Literary Theory

“The Notorious Jumping Reader of Calaveras County: Twain, Blanchot, and a Dialectic of Storytelling.” The Midwest Quarterly 49.4 (2008): 374-87.

“Drowning Martin Eden’s Ideological Aesthetic.” Guowai Wenxue (Foreign Literatures, Beijing) 66 (1997): 19-27. English version.

Notes for Henry Louis Gates, Jr.’s The Signifying Monkey: A Theory of African-American Literary theory. (New York: Oxford, 1988).

Notes for Fredric Jameson’s The Political Unconscious: Narrative as Socially Symbolic Act. (Ithaca: Cornell UP, 1981).

Notes for Susan Sniader Lanser’s Fictions of Authority: Women Writers and Narrative Voice (Ithaca: Cornell UP, 1992).

Sketches for “Interpreting Literature: A List of World Theory Readings, from Antiquity to 1949.”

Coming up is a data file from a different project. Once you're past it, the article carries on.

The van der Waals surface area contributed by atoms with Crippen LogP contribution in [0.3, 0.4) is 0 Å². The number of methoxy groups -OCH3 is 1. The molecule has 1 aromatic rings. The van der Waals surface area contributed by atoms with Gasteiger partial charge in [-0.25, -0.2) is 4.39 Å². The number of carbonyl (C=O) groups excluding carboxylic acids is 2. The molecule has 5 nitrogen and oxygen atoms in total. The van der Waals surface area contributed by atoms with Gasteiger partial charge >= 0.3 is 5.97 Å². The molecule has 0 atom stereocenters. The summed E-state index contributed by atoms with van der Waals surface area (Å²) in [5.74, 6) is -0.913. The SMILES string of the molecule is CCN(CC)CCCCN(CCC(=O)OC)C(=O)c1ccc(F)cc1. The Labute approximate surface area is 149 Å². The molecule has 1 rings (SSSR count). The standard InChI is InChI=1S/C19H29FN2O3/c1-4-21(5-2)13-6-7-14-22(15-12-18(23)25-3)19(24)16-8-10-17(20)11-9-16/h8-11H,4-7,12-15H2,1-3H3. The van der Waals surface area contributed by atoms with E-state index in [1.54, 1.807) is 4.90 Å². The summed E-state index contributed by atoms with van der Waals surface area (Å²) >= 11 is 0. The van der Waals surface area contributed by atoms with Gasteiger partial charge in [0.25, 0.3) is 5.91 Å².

Photo Credit: KMZ looking at Banksy in Camden, by SJV, 2006.

Achebe and English

  • “The price a world language must be prepared to pay is submission to many different kinds of use.” Chinua Achebe.

Writer and critic Chinua Achebe (1930-2013) is here commenting on the fate of his writing in a “world language” such as English, rather than in a language native to Nigeria, where he was born. Achebe explained that he wrote in English in order to present “African experience in a world-wide language” and also to create a new English with the ability to “carry the weight of my African experience.”

The statement is also a reminder to those who use English as a native language that their pride in its seeming universality must share space with respect for the expressive and creative uses inevitably coming down the road. The line above is from Achebe’s Morning Yet on Creation Day (1975) and can be found in an essay anthologized as “The African Writer and the English Language” in Colonial Discourse and Post-Colonial Theory: A Reader, edited by Patrick Williams and Laura Christman (Columbia UP). (Originally posted March 22, 2013)